An award-winning history of the Transport Workers Union, and an example of radical organizing in action
The Transport Workers Union in New York City, 1933-1966
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With a New Epilogue
Joshua B. Freeman
Co-winner of the Taft Book Award, 1989
This history of New York transit workers from the Great Depression to the monumental 1966 transit strike shows how, through collective action, the men and women who operated the world's largest transit system brought about a virtual revolution in their daily lives. Joshua Freeman's detailed descriptions of both transit work and transit workers, and his full account of the formation and development of the Transport Workers Union provide new insight into the nature of modern industrial unionism. Freeman pays particular attention to the role of Communists and veterans of the Irish Republican Armyincluding TWU president Michael J. Quillin organizing and leading the union, as well as to the Catholic labor activists who were the principal union dissidents. Freeman also explores the intense political struggles over the New York transit system. He links the TWU's pioneering role in public sector unionism to worker militancy and the union's deep involvement in New York politics. His portrait of Fiorello La Guardia's determined opposition to the TWU belies La Guardia's pro-labor reputation. By combining social and political history with the study of collective bargaining, In Transit makes a major contribution to the history of American labor, radicalism, and urban politics. Now with a new epilogue that frames the history of the union in the context of labor’s revival and recent changes in TWU’s leadership, In Transit is an intimate portrait of the politics of mass transit and public sector unionism, and one of the most detailed reconstructions to date of the social processes of industrial unionism. This book will appeal to anyone interested in New York City's subways, politics, history, and labor.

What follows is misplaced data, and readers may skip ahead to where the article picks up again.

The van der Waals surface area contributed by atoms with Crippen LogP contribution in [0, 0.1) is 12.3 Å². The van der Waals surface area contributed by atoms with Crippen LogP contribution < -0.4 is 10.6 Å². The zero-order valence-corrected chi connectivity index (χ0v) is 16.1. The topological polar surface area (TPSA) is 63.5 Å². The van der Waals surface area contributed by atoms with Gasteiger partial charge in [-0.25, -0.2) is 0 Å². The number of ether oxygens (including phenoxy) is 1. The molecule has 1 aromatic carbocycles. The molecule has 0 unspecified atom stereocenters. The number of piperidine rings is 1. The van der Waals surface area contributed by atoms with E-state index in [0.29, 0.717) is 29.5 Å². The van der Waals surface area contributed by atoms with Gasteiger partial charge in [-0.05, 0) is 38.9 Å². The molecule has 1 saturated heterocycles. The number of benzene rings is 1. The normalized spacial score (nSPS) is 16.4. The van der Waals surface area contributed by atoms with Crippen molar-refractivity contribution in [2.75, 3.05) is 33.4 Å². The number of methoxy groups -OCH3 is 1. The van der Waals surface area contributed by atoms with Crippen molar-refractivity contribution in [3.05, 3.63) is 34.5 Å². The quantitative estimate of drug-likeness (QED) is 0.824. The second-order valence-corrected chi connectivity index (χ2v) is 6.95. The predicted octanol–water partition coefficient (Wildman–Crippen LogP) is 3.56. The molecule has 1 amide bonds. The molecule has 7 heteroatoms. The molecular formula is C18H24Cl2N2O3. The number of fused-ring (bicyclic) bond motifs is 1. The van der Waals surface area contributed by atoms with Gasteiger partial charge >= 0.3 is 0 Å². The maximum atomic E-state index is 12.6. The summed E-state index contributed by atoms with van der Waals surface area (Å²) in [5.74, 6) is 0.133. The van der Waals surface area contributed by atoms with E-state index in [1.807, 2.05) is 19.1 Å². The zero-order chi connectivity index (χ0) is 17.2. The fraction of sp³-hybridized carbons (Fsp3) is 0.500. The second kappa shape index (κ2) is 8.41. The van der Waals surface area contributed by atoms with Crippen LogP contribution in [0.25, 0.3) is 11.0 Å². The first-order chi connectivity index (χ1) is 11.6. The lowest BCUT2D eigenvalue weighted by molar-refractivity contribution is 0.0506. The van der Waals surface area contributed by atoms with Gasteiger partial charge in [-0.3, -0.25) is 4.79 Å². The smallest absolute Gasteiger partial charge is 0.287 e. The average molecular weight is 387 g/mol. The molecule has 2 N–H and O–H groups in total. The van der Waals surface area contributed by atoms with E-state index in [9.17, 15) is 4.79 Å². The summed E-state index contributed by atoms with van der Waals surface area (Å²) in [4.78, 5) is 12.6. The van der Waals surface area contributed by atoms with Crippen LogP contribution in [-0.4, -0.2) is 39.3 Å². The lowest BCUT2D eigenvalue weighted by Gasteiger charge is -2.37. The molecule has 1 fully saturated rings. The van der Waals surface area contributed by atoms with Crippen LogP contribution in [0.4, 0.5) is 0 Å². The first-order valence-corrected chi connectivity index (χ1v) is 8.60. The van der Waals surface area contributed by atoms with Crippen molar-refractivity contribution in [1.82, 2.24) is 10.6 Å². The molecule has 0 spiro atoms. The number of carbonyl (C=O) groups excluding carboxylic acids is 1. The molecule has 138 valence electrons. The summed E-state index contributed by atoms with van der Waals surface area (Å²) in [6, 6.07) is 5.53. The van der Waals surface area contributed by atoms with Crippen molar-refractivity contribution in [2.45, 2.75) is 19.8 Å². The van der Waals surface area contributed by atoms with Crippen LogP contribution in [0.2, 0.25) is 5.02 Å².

"America's workers, in all their diversity, are finally finding their historians. None will be better served than are New York's transit workers by Joshua Freeman. On at least three counts Freeman's book is truly unexcelledfirst, as a demonstration of how ethnicityin this case, Irish ethnicityhas shaped the American unionizing process; second, as an incisive analysis of the role of communists within a CIO union; and, finally, as an account of the complex intermeshing of trade unionism and municipal politics. Mike Quill himself would have had to concede that his measure had been taken by this smart academic... Freeman has written a terrific book."
"An extraordinary work whose impact will far transcend the circle of scholars interested in CIO unions of the Roosevelt era. Freeman's study of the TWUa work firmly rooted in the new social historysuccessfully integrates organizational structures with a more traditional historiographical interest in politics and personality. He adds an extremely important dimension to our understanding of the social history of the New Deal era."
"Joshua Freeman has done painstaking, exhausting research, producing a balanced book that is an exemplary model of labor-union history."
Preface to the New Edition
Part I: "History is a nightmare from which I am trying to awake"
Part II: "Did you see the light?"
Part III: "A revolution must come on the dues installments plan"
Part IV: "As . . . decent citizens of New York"
Part V: "Events have abolished all debates"
Part VI: "Fortune’s blows when most struck home . . . "
In the series
Labor in Crisis, edited by Stanley Aronowitz.
The hope for a revived progressive movement in American politics and culture depends to a large extent on the possibility of a revived labor movement. This series will stimulate debate and discussion about the state of the American labor movement and its relation to the future of America by publishing short, provocative books that offer varying analyses and prescriptions for labor's revival as well as diverse assessments of its prospects. Books in the series will be relevant to a vision of the labor movement that presupposes movements and people who care about the chances of more equality, more democratic participation in the institutions of political and social life, and more power for those traditionally excluded from economic and political decision making.